A benthic habitat characterization was conducted at each site by snorkeling, free diving, or via observations from the surface where water depth and clarity permitted. GPS data were collected at each location and site ID, depth, habitat type, zone and the method used to make the assessment were recorded. The ground validation data were incorporated into the second draft of each map.
Person who carried out this activity:
The purpose of this study was to determine the relative accuracy of maps generated from on-screen digitizing using the ArcView Habitat Digitizer Extension, to those produced by digitizing directly from hard copy photos using a stereoplotter. Thematic accuracy of the Puerto Rico and U.S. Virgin Islands habitat maps was evaluated for the three most general habitat categories: unconsolidated sediment, submerged vegetation, and coral reef/hard bottom. Accuracy tests were conducted at two locations within the project area that included the full complement of habitat types, depth ranges, and water conditions representative of Puerto Rico and the U.S. Virgin Islands. For this reason, the accuracy of maps measured at these two locations is assumed to be representative of map accuracy elsewhere in the project area. This approach, which focused in two small areas, enabled a statistically robust evaluation of thematic accuracy to be conducted without the logical difficulty of collecting data for accuracy assessment over the entire project area.
The two test sites chosen were located at Buck Island National Monument, St. Croix, and La Parguera, Puerto Rico. A stratified sampling protocol was used during which sample sites were pre-selected so that overall thematic accuracy of the three major habitat types across the range of depths and water conditions found in the field could be evaluated. Each preselected site was navigated to using a real time Differential Global Positioning System (DGPS) and habitat data was acquired.
The Buck Island accuracy assessments tests showed that the ability to generate benthic habitat maps with an overall accuracy of 93.6 percent (Kappa 0.90) for on-screen digitizing and 87.8 percent (Kappa 0.82) for maps digitized directly from stereo pairs. Overall accuracy in the Parguera area was determined to be 93.6 percent (Kappa 0.93).
The Minimum Mapping Unit (MMU) restriction was set to one acre when digitizing was conducted at 1:6000 scale. Polygons were digitized directly from georegistered orthophotos with spatial accuracy between 1 and 9 meters. These maps represent conditions at the time the aerial photographs were obtained. When considering horizontal map accuracy, it is important to keep in mind that the ocean floor is a dynamic environment. Physical factors such as water currents and hurricanes and biological factors such as seasonal growth and die-off, affect the distribution and stability of benthic habitats in this environment.
NOAA supplied georeferenced imagery to an independent contractor. Delineation of all habitat boundaries was conducted with the image scale at 1:6,000. Experimentation indicated that digitizing at this scale optimizes the tradeoff between positional accuracy of lines and time spent digitizing. All polygons were digitized at this scale except when subtle habitat boundaries were not easily discernable at 1:6000 and zooming out to a more broad scale was required to place boundaries correctly. In this case, digitizing generally took place at a scale of approximately 1:10000. Digitizing at a uniform scale ensures that the level of detail produced by the photointerpreter is consistent throughout the project.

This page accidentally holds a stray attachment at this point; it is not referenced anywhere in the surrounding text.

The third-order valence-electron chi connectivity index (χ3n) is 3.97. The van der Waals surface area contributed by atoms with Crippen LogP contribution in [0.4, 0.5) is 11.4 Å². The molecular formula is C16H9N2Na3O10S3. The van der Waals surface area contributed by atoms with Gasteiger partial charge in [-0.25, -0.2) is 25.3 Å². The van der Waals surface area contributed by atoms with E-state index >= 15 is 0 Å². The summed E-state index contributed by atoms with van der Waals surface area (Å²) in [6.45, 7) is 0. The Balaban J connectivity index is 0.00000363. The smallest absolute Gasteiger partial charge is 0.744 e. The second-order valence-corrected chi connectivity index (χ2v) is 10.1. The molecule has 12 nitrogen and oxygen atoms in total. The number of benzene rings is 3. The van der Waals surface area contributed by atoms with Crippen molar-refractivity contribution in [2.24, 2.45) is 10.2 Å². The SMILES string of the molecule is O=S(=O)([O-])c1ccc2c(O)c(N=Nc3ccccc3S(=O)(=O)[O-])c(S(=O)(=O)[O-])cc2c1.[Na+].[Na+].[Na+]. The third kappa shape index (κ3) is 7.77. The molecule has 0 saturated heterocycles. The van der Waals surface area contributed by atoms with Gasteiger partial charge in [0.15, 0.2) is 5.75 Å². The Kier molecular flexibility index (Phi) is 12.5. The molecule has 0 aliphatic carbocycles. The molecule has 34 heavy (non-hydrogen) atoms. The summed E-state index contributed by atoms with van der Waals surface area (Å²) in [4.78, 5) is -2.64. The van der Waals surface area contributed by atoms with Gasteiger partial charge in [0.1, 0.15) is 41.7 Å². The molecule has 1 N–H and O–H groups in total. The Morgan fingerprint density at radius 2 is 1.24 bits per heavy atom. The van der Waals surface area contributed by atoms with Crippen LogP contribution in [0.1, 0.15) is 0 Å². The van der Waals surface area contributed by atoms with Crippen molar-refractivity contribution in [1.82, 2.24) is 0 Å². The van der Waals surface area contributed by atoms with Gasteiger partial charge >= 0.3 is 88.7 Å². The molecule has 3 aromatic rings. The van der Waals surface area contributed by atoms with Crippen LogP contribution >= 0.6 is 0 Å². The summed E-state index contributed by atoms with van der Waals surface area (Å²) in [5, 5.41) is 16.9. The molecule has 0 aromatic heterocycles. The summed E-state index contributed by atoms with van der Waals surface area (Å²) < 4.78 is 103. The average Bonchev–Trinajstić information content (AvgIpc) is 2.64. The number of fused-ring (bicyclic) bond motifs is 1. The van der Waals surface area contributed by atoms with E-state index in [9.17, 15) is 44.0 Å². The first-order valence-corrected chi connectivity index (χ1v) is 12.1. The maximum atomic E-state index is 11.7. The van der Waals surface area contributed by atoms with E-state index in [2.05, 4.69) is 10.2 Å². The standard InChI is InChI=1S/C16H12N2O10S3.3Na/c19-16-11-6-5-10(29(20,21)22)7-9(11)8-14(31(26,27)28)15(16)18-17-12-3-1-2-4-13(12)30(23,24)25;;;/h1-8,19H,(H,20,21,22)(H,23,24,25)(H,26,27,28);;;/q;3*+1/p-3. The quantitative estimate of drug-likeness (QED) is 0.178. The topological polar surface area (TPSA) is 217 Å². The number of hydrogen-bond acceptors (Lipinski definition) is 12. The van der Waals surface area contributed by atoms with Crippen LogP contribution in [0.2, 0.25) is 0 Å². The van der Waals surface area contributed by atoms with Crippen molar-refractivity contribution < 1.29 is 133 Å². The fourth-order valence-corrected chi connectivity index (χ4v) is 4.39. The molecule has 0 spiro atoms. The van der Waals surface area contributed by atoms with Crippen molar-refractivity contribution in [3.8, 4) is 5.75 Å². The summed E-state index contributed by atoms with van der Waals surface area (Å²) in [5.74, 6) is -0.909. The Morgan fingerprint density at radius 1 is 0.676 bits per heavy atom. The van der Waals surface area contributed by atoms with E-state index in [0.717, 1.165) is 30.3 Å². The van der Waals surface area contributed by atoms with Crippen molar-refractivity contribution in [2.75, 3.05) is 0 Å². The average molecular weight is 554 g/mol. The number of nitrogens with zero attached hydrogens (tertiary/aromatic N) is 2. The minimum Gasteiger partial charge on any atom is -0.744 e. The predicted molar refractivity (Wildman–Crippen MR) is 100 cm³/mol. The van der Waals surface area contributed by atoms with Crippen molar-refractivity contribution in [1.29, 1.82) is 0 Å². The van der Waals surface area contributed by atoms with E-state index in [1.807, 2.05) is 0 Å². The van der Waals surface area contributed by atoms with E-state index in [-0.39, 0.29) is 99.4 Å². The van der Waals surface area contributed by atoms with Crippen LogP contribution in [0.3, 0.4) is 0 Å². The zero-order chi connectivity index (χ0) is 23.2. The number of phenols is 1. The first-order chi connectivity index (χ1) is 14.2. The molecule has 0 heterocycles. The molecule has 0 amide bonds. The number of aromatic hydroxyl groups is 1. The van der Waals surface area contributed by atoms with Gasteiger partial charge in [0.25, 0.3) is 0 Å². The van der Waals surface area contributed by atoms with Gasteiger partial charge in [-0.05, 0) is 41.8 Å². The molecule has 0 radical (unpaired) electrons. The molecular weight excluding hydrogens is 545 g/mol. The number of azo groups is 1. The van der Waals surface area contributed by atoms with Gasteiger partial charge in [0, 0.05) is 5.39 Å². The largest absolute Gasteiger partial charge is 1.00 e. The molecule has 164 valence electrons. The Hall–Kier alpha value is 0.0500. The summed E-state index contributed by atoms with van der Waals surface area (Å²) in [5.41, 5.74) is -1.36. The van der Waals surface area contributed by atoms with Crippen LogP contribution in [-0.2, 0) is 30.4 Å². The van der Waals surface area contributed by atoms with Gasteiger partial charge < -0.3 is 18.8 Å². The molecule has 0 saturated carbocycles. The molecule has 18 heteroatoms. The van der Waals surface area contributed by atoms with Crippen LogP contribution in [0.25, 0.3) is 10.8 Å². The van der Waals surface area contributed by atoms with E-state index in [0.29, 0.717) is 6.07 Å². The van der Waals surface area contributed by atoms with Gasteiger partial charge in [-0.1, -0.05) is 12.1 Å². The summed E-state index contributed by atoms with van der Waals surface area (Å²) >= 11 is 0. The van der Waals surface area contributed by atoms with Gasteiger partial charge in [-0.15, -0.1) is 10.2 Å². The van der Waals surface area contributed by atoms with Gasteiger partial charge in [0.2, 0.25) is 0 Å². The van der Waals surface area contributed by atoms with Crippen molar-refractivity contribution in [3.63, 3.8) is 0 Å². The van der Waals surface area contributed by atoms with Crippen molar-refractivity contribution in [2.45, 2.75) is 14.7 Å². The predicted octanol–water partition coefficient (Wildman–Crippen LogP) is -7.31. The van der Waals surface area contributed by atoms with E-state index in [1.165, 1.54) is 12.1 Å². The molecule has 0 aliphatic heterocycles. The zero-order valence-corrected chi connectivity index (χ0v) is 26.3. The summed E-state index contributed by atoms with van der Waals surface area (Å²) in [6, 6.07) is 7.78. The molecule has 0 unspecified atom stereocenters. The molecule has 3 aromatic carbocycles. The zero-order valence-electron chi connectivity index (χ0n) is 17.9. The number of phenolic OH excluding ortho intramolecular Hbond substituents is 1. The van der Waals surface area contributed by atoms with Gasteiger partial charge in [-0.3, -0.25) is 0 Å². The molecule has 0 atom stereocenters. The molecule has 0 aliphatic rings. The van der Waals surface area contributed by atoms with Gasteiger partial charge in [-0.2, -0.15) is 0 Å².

The Minimum Mapping Unit (MMU) for identifying habitats or features was 1 acre for visual photointerpretation. The software utilized in this project was designed to alert the photointerpreter each time a polygon was drawn smaller than the MMU. When this occurred the photointerpreter has the choice of whether to include the polygon in the data set or not.
Individual color aerial photographs were georeferenced and mosaiced. During the digitizing process, image stretches and manipulating image contrast, brightness and color balance were performed in the ArcView Image Analysis Extension to enhance features in the processed imagery. Additional, collateral information including previously completed habitat maps, NOS nautical charts, and other descriptive references dealing with benthic and coastal habitats of Puerto Rico and the U.S. Virgin Islands was used to assist with image interpretation.
GIS topologic quality was established by executing ArcView extension routines that check for: overlapping polygons, multipart polygons, sliver polygons and void polygons. Additionally, checks for adjacent polygons with the same habitat attributes were completed. All errors were identified and corrected. This file is believed to be logically consistent.
Are there legal restrictions on access or use of the data?
- Access_Constraints: None
- Use_Constraints: Not for navigation
The National Oceanic and Atmospheric Administration (NOAA) National Centers for Coastal Ocean Science (NCCOS) produced this data CD-ROM. NCCOS Biogeography Program does not guarantee the accuracy of the geographic features or attributes. Please see the metadata records for each data set for complete information on the source, limitations, and proper use. Disclaimer- While every effort has been made to ensure that these data are accurate and reliable within the limits of the current state of the art, NOAA cannot assume liability for any damages caused by any errors or omissions in the data, nor as a result of the failure of the data to function on a particular system. NOAA makes no warranty, expressed or implied, nor does the fact of distribution constitute such a warranty.
|Data format:||ArcView Shapefile|